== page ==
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Sports Hernia Overview


The terminology of a is very confusing, and most people will refer to any groin, thigh, pelvic pain as sports hernia. A sports hernia is not a real hernia (an actual hole in the muscle layer with intestines or fat being caught), and it does not always occur during sports. Other terms have been used to describe the injury, but these are equally non-specific, which include athletic pubalgia, core muscle injury, Gilmoreā€™s groin, Hockey groin, and sportsman groin to name a few. Often these terms are used interchangeably by individuals or used to describe any pain in the pelvic area without specifically localizing an area of injury. There is no single consensus as to what causes a sports hernia; however, there seems to be general agreement that sports hernias result from overuse.

An imbalance of the strength of the muscles that attach to the pubis (front pelvic bone) is a leading theory. The groin muscles in the leg attach to the pubis in a location similar to where the muscles of the abdomen attach.
For more chronic symptoms, there is often an underlying hip problem or a muscle imbalance at the pelvis. In case of muscle imbalance, the lower extremity muscles are significantly stronger compared to the abdominal muscle, which then results in an uneven pull across their attachments at the pubic bone. These counteracting forces across the pelvis are extremely high in competitive athletes, therefore, any significant imbalance can lead to an injury.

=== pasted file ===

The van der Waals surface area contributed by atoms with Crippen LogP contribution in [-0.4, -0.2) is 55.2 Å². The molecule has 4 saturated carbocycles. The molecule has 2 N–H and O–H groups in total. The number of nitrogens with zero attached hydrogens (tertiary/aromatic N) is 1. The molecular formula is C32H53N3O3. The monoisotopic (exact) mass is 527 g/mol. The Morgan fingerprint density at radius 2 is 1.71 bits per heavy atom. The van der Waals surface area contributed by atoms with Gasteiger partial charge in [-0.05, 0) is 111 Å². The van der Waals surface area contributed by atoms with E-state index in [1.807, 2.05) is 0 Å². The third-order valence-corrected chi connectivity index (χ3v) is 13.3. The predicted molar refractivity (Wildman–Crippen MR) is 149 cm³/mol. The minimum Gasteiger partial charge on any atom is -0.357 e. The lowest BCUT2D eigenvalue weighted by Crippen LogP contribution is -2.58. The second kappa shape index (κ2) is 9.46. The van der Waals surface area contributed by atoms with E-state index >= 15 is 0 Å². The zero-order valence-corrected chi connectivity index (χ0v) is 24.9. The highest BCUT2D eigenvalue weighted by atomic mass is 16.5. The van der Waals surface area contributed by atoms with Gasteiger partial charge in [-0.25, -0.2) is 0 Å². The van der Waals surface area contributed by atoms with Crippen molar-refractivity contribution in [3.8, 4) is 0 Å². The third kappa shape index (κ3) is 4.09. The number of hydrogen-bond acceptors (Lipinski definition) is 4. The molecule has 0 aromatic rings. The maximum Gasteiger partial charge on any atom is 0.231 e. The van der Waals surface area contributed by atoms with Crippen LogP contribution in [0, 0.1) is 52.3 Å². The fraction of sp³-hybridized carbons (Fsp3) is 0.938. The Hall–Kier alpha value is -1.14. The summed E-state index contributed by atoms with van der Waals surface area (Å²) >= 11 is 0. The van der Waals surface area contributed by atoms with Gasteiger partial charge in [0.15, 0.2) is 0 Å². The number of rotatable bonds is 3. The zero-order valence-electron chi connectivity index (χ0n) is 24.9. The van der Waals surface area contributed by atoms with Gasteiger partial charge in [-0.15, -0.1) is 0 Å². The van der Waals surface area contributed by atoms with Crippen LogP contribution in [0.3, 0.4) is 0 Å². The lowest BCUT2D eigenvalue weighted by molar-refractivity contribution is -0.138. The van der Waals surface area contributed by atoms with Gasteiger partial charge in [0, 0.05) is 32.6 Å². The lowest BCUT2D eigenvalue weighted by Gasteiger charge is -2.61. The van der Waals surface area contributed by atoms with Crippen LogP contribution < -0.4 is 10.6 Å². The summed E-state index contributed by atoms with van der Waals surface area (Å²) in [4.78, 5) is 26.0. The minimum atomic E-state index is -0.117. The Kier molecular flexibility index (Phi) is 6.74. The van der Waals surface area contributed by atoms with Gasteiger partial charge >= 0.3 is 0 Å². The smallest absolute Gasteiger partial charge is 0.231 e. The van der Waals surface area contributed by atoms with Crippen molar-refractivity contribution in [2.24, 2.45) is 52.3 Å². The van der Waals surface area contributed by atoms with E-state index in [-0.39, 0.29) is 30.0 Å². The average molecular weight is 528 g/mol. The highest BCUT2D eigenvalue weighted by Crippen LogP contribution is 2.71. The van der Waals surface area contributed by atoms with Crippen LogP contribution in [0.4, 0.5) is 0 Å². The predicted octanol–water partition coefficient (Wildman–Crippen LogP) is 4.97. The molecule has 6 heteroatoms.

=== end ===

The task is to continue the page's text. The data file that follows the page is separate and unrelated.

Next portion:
There are several different treatment options available for sports hernias and core muscle injuries. For mild or recent cases, a trial of physical therapy is an option; whereas, surgery is often needed for most long staging or more severe injuries. Also, it is important to note that some athletes may respond to a steroid or PRP injection, if they are in the middle of a season.
While there are several surgeries that are suggested for a sports hernia. However, the first step is to correctly identify the location of the injury. In general, repairing the muscles of the inguinal floor is critical and using a no mesh technique is the preferred option for most athletes.


Anthony Echo, MD
6560 Fannin Street, Suite 2200
Houston, TX 77030
Phone: 713-280-3272
Fax: 281-737-4561

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